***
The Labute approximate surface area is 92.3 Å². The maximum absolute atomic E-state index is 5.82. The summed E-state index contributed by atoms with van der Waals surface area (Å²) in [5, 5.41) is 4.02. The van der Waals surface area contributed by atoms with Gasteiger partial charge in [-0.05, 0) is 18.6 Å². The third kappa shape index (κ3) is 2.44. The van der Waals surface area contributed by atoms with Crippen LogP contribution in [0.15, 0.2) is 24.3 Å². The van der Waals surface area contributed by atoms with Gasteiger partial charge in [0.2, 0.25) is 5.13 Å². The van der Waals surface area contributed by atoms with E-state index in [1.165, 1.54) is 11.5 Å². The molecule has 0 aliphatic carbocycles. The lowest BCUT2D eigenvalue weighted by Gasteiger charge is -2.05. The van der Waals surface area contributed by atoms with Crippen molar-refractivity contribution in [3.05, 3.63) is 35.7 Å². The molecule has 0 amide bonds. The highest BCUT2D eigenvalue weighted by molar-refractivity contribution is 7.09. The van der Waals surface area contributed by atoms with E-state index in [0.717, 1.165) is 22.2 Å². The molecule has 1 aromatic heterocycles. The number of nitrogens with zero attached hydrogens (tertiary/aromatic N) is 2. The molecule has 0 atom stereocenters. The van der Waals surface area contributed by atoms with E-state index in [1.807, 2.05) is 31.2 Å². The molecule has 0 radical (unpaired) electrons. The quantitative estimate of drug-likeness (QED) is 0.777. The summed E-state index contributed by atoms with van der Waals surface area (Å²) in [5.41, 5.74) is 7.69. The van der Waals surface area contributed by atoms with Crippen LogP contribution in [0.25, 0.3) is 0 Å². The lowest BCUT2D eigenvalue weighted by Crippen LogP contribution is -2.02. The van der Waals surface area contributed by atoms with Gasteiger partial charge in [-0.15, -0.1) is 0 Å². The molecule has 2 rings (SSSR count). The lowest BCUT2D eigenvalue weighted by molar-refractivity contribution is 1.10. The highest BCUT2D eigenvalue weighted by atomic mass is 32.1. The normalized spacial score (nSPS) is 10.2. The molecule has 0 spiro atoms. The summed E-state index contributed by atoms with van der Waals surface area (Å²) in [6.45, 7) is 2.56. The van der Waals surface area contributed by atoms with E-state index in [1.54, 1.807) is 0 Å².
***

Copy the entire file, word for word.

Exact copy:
The Labute approximate surface area is 92.3 Å². The maximum absolute atomic E-state index is 5.82. The summed E-state index contributed by atoms with van der Waals surface area (Å²) in [5, 5.41) is 4.02. The van der Waals surface area contributed by atoms with Gasteiger partial charge in [-0.05, 0) is 18.6 Å². The third kappa shape index (κ3) is 2.44. The van der Waals surface area contributed by atoms with Crippen LogP contribution in [0.15, 0.2) is 24.3 Å². The van der Waals surface area contributed by atoms with Gasteiger partial charge in [0.2, 0.25) is 5.13 Å². The van der Waals surface area contributed by atoms with E-state index in [1.165, 1.54) is 11.5 Å². The molecule has 0 aliphatic carbocycles. The lowest BCUT2D eigenvalue weighted by Gasteiger charge is -2.05. The van der Waals surface area contributed by atoms with Crippen molar-refractivity contribution in [3.05, 3.63) is 35.7 Å². The molecule has 0 amide bonds. The highest BCUT2D eigenvalue weighted by molar-refractivity contribution is 7.09. The van der Waals surface area contributed by atoms with E-state index in [0.717, 1.165) is 22.2 Å². The molecule has 1 aromatic heterocycles. The number of nitrogens with zero attached hydrogens (tertiary/aromatic N) is 2. The molecule has 0 atom stereocenters. The van der Waals surface area contributed by atoms with E-state index in [1.807, 2.05) is 31.2 Å². The molecule has 0 radical (unpaired) electrons. The quantitative estimate of drug-likeness (QED) is 0.777. The summed E-state index contributed by atoms with van der Waals surface area (Å²) in [5.41, 5.74) is 7.69. The van der Waals surface area contributed by atoms with Crippen LogP contribution in [0.25, 0.3) is 0 Å². The lowest BCUT2D eigenvalue weighted by Crippen LogP contribution is -2.02. The van der Waals surface area contributed by atoms with Gasteiger partial charge in [-0.15, -0.1) is 0 Å². The molecule has 2 rings (SSSR count). The lowest BCUT2D eigenvalue weighted by molar-refractivity contribution is 1.10. The highest BCUT2D eigenvalue weighted by atomic mass is 32.1. The normalized spacial score (nSPS) is 10.2. The molecule has 0 spiro atoms. The summed E-state index contributed by atoms with van der Waals surface area (Å²) in [6.45, 7) is 2.56. The van der Waals surface area contributed by atoms with E-state index in [1.54, 1.807) is 0 Å².